According to the 2022 BP Statistical Review of World Energy, Venezuela has more proved oil reserves than any other country in the world. Venezuela’s 304 billion barrels of proved reserves just edges out Saudi Arabia’s 298 billion barrels. Both are far ahead of U.S. proved reserves of 69 billion barrels.
But the Top 3 oil producers in 2021 were the U.S. at 11.1 million barrels per day (BPD), Russia at 10.5 million BPD, and Saudi Arabia at 9.4 million BPD. Venezuela was way down the list, at #25 with 605,000 BPD.
Venezuela’s heavy crude oil is especially prized by U.S. refiners. How is it that a country with so much oil produces so little? And why has the country seen its oil production plummet by more than 75% over the past decade?
One reason for the decline of Venezuela’s oil industry is that many countries — including the U.S. — have placed various sanctions on Venezuela over the years. Most recently, the Trump Administration placed Venezuela’s oil sector under sanction in 2019.
But the steep decline, which preceded the Trump sanctions, was largely a result of Venezuela’s own policies.
During the first decade of this century, oil prices skyrocketed. From an annual average of $26 a barrel in 2002, by 2007 global prices had reached $80/bbl. The Venezuelan government, led by the late Hugo Chávez, sought a larger share of the revenue as investments made by international oil companies began to pay off. The government already siphoned a substantial amount of money from the oil industry to pay for social programs, but it wasn’t enough.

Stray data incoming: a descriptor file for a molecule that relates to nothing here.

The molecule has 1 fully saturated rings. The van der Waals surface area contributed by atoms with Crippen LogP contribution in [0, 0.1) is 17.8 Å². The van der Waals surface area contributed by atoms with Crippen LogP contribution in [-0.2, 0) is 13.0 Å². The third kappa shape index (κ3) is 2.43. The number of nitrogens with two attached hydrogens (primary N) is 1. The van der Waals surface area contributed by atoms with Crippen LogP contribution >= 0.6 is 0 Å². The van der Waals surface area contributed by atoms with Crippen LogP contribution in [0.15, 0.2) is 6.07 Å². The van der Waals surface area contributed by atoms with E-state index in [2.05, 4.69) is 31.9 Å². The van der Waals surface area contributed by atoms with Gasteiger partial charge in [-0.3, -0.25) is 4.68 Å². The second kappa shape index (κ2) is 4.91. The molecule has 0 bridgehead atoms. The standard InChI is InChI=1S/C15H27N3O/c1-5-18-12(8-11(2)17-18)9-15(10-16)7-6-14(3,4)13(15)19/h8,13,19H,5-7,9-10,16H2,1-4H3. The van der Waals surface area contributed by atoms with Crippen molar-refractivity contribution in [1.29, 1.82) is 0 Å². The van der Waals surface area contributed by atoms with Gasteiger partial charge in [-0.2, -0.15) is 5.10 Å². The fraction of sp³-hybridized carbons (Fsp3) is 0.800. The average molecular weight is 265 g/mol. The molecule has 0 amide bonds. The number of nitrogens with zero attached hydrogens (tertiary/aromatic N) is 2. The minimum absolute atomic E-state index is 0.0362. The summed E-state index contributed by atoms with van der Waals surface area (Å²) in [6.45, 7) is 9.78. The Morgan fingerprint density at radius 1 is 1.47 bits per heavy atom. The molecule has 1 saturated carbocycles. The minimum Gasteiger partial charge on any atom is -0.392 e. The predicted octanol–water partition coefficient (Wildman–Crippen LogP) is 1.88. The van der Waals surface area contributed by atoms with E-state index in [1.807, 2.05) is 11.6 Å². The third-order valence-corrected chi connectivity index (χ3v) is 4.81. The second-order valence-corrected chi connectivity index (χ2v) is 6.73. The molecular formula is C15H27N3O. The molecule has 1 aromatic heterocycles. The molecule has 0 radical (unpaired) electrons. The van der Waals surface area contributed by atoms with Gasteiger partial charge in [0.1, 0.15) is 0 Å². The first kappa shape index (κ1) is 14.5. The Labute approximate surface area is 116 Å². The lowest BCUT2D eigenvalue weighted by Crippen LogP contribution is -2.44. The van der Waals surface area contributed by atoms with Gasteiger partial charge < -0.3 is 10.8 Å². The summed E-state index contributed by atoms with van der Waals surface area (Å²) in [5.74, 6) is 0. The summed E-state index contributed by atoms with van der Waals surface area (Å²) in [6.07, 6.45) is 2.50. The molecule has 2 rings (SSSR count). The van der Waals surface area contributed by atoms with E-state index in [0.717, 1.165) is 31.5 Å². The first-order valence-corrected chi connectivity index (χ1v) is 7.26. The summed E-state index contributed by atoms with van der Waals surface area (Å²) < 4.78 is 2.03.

Venezuela demanded changes to the agreements made by the international oil companies that would give PDVSA majority control of the projects. ExxonMobil XOM and ConocoPhillips COP refused, and as a result their assets were expropriated. These expropriations were later ruled to be illegal, and compensation was granted to both companies.
Most of Venezuela’s proved oil reserves consists of extra-heavy crude oil in the Orinoco Belt. That oil requires a higher level of technical expertise to develop, which international companies possess. However, the implications were that most international companies were essentially kicked out of the country. Further, the Chávez government had fired many experienced PDVSA employees in 2003 and filled those positions with Chávez loyalists.
The net result of a loss of expertise, international sanctions, failure to reinvest in the oil industry, and falling oil prices in 2015 resulted in the steep decline seen in the graphic above.
This production decline has particularly impacted U.S. refiners. Venezuela’s oil is heavy, which means it requires more processing by refiners. But U.S. refiners have invested billions of dollars into processing heavy oil. This oil sells at a discount to lighter oil, and as a result refiners make more money processing this crude oil into finished products.
But, the U.S. government recently loosened the sanctions a bit, allowing Chevron to expand production in a joint venture with PDVSA, and to ship that oil to the U.S. Reuters reported last week that Chevron obtained a license from the U.S. Treasury Department that will allow it to ship more than 100,000 BPD of Venezuelan crude to the U.S. this month.
This deal may finally help Venezuela grow its oil production after more than a decade of decline. On paper, Venezuela alone could meet global oil demand for nearly a decade. The country could grow wealthy in the process. But it’s got some work to do.
By Robert Rapier
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